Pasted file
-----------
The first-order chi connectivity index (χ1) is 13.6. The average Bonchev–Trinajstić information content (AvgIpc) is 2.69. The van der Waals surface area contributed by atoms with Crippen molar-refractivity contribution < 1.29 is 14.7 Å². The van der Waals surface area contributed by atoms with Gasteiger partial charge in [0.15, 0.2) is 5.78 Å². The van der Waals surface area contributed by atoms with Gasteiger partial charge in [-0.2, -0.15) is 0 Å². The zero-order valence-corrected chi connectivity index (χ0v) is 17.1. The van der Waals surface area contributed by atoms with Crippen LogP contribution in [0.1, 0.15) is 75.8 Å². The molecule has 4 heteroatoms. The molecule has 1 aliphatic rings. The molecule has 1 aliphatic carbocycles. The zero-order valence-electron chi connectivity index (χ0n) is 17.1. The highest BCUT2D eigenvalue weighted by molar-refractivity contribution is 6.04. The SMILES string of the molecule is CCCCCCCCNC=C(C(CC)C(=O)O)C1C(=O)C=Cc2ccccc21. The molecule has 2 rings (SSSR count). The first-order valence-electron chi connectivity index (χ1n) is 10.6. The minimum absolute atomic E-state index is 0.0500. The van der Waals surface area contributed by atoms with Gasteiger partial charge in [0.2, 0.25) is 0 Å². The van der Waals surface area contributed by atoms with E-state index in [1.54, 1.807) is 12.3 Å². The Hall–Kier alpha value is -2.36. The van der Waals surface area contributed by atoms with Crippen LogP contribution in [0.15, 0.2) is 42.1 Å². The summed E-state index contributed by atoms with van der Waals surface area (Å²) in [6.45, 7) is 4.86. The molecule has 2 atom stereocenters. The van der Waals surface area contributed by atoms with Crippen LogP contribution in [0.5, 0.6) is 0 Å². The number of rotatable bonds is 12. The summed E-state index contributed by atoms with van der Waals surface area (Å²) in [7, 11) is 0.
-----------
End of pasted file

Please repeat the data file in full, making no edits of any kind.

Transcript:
The first-order chi connectivity index (χ1) is 13.6. The average Bonchev–Trinajstić information content (AvgIpc) is 2.69. The van der Waals surface area contributed by atoms with Crippen molar-refractivity contribution < 1.29 is 14.7 Å². The van der Waals surface area contributed by atoms with Gasteiger partial charge in [0.15, 0.2) is 5.78 Å². The van der Waals surface area contributed by atoms with Gasteiger partial charge in [-0.2, -0.15) is 0 Å². The zero-order valence-corrected chi connectivity index (χ0v) is 17.1. The van der Waals surface area contributed by atoms with Crippen LogP contribution in [0.1, 0.15) is 75.8 Å². The molecule has 4 heteroatoms. The molecule has 1 aliphatic rings. The molecule has 1 aliphatic carbocycles. The zero-order valence-electron chi connectivity index (χ0n) is 17.1. The highest BCUT2D eigenvalue weighted by molar-refractivity contribution is 6.04. The SMILES string of the molecule is CCCCCCCCNC=C(C(CC)C(=O)O)C1C(=O)C=Cc2ccccc21. The molecule has 2 rings (SSSR count). The first-order valence-electron chi connectivity index (χ1n) is 10.6. The minimum absolute atomic E-state index is 0.0500. The van der Waals surface area contributed by atoms with Gasteiger partial charge in [0.2, 0.25) is 0 Å². The van der Waals surface area contributed by atoms with E-state index in [1.54, 1.807) is 12.3 Å². The Hall–Kier alpha value is -2.36. The van der Waals surface area contributed by atoms with Crippen LogP contribution in [0.15, 0.2) is 42.1 Å². The summed E-state index contributed by atoms with van der Waals surface area (Å²) in [6.45, 7) is 4.86. The molecule has 2 atom stereocenters. The van der Waals surface area contributed by atoms with Crippen LogP contribution in [0.5, 0.6) is 0 Å². The number of rotatable bonds is 12. The summed E-state index contributed by atoms with van der Waals surface area (Å²) in [7, 11) is 0.